Barycentric Coordinates: A Tool
Assume that relative to ΔABC, a given point P has barycentric coordinates (α, b, γ). The cevians AP, BP, CP crosses BC, AC and AB in A', B' and C', respectively. From Ceva's theorem the product of the ratios
By definition, α, b, γ can be treated as weights placed at the vertices A, B, C so that P becomes the center of gravity of the three material points:
(1)  P = (αA + bB + γC) / (α + b + γ). 
The formula simpifies if we assume
(2)  α + b + γ = 1. 
Rewrite (1) as
(3) 

Which tells us that the point K = b/(b + γ)·B + γ/(b + γ)·C lies on BC whereas P belongs to AK. In our notations,
(b + γ)·A' = bB + γC. 
Or
b(A'  B) = γ(C  A'). 
It follows that
(4)  BA' / A'C = γ / β. 
A', therefore, is the center of gravity of the material points B and C with weights β and γ.
The identity (3) provides a stepbystep construction of the barycenter of three material points. First, find the barycenter of any two points and place there their combined weight. Next, find the barycenter of the so obtained and the remaining third point.
(4) answers one question: the cevians through point P with the barycentric coordinates
(5) 
BA' / A'C = γ / β, CB' / B'A = α / γ, AC' / C'B = β / α. 
Conversely, assume that the points A', B', C' are given so that
(6) 
BA' / A'C = λ, CB' / B'A = μ, AC' / C'B = ν, 
with
We are looking for α, β, γ, which from (5) and (6) satisfy
(7) 
γ / β = λ, α / γ = μ, β / α = ν. 
Recollect that the barycentric coordinates are homogeneous and in the absence of additional restrictions are not unique. With this in mind, set in the first equation in (7)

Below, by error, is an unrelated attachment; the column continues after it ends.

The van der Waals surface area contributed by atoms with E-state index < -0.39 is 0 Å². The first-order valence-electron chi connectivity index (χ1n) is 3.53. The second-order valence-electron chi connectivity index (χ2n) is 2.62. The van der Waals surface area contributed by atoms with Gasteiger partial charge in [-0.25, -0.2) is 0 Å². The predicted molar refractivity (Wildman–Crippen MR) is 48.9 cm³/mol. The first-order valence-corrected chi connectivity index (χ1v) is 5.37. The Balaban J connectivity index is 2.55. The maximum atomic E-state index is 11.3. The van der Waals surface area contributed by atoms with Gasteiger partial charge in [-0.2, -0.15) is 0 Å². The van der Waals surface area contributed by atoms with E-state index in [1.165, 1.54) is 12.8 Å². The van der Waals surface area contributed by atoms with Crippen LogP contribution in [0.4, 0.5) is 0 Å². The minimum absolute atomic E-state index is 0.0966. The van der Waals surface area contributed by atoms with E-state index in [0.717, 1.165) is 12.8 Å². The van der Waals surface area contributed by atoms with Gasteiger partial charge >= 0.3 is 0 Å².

P therefore has the coordinates
(8) 
P = (λμ, 1, λ), and equally well, P = (μ, μν, 1), or P = (1, ν, λν). 
Note that these are exactly the expressions that appear in Routh's theorem, except that now the three are equal due to the Ceva's condition
The applet below is a simple tool that demonstrates the connection of the barycentric coordinates of pPoint P relative to ΔABC and the ratios in which the cevians through P split the side of the triangle. The applet represents three of the many ways in which these ratios can be written.
What if applet does not run? 
Barycenter and Barycentric Coordinates
 3D Quadrilateral  a Coffin Problem
 Barycentric Coordinates
 Barycentric Coordinates: a Tool
 Barycentric Coordinates and Geometric Probability
 Ceva's Theorem
 Determinants, Area, and Barycentric Coordinates
 Maxwell Theorem via the Center of Gravity
 Bimedians in a Quadrilateral
 Simultaneous Generalization of the Theorems of Ceva and Menelaus
 Three glasses puzzle
 Van Obel Theorem and Barycentric Coordinates
 1961 IMO, Problem 4. An exercise in barycentric coordinates
 Centroids in Polygon
 Center of Gravity and Motion of Material Points
 Isotomic Reciprocity
 An Affine Property of Barycenter
 Problem in Direct Similarity
 Circles in Barycentric Coordinates
 Barycenter of Cevian Triangle
 Concurrent Chords in a Circle, Equally Inclined
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Copyright © 19962017 Alexander Bogomolny
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